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Losing Sleep Over the Ebola?

For 10 years, I studied to become an Ebola researcher, getting a degree in cellular molecular biology then going into family medicine. After interviewing at the CDC, I realized that the job was not for someone like me, unaccustomed to following rules and always a skeptic. However, I think that despite the Texas debacle, the CDC is right in this case. Most people have nothing to fear in the USA. The Ebola will never take a firm foothold or have more than 2-3 layers of transmission. I think that the current debate in how to handle the Ebola is healthy, as it forces the people in charge to voice their opinions and outline concrete steps on handling a potential public health emergency. By the people in charge, I mean not just the Executive branch of the US government, but all levels of government and the entire medical profession. There are a lot of hospitals and doctor's offices with poorly-developed execution plans in case of emergencies. I hope that this will be a final wake-up call. We will continue to see sporadic cases in the US for a while, so the medical profession needs to be prepared.

Africa, though, is going to be a long war. The epidemic started in December of 2013 in Guinea when a toddler likely contracted the virus from a fruit bat being prepared as food. It spread and killed until March of 2014 when a doctor finally realized that the illness was not cholera, nor Lassa Fever, but Ebola. Apparently more than 50% of patients with Ebola develop hiccups, and that's what tipped off the doctor. Then governments took action, quarantines were initiated, pilgrimages to Mecca blocked, political elections inserted into the dialogue about Ebola, the conspiracy theorists blossomed, and patients stopped reporting to hospitals. In May, after 248 cases, there were 21 days (the longest incubation period) without a new case, which meant that the outbreak was over. The medical staff began to leave Guinea. What actually happened was just that the sick people stopped coming for treatment. The epidemic was still smoldering, and at end of May, it could no longer be hidden. Since then, over 10,000 people have been infected, with a death rate of nearly 50% in Africa.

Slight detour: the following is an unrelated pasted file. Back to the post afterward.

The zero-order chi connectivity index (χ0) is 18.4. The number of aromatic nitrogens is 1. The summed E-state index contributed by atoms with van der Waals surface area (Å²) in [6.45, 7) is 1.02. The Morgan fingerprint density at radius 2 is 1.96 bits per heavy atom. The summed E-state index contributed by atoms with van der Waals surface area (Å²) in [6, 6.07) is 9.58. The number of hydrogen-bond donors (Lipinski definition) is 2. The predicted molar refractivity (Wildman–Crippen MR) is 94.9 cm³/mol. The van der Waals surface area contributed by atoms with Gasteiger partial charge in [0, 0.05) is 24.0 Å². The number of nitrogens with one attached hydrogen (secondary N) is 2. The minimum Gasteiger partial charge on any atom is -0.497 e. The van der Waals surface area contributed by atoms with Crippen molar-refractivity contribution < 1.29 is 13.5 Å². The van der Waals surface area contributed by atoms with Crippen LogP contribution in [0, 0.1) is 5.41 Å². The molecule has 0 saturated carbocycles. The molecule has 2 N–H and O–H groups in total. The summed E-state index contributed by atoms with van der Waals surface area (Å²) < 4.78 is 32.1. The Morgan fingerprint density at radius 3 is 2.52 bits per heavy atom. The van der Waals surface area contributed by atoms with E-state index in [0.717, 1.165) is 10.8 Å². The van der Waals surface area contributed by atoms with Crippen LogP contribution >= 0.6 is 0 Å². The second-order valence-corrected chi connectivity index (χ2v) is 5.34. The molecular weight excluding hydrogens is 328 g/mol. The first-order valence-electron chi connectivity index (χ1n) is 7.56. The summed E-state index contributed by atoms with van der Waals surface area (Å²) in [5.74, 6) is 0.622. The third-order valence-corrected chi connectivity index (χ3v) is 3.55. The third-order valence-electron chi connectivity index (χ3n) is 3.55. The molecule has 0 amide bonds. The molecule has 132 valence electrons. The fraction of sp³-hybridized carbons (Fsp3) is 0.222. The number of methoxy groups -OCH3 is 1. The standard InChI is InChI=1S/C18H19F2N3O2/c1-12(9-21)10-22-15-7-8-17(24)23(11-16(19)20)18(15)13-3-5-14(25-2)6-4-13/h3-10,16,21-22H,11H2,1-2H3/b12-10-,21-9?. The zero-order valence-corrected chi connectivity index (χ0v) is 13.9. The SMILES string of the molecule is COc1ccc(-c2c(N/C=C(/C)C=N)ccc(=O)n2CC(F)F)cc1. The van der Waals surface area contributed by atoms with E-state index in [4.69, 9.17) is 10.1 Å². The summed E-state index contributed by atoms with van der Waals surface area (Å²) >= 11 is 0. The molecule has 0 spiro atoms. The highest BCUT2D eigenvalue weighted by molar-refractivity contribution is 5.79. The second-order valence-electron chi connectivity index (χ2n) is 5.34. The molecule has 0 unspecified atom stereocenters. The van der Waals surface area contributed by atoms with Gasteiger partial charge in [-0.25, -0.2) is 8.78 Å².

Basic infrastructure has broken down in West Africa. People can't get enough to eat because the farmers are afraid to work in the fields or go to market. People are resorting to looting, violence, and simply doing the wrong things out of desperation and fear. The number of cases are still rising rapidly. If the usual rules hold for what an epidemic looks like, it could go much higher before plateauing. That means completely destabilized governments and civil war.

Why should we care about problems in Africa? Two possibilities:

  • The disease can become endemic, becoming a permanent problem in West Africa with travelers in and out of the endemic region carrying the illness back. So we'll never be "safe" from Ebola in the Western world and will have to be on constant guard. (Can you imagine the lines at the airports?)
  • When people are fed up, scared, and desperate, they are easy recruits for terrorists. Because the Western world didn't respond, we were to blame, and we are to pay. We have to care, even if in a selfish way, about what's going on in Africa.
  • If you are losing sleep over the Ebola, I hope it's about the thousands of sick people in Africa. Doctors Without Borders will accept your donation to combat the epidemic on your behalf. Now, go get your flu shot.

More people will die from the flu this year in the US than the Ebola. Don't lose any more sleep. Use your SleepPhones!

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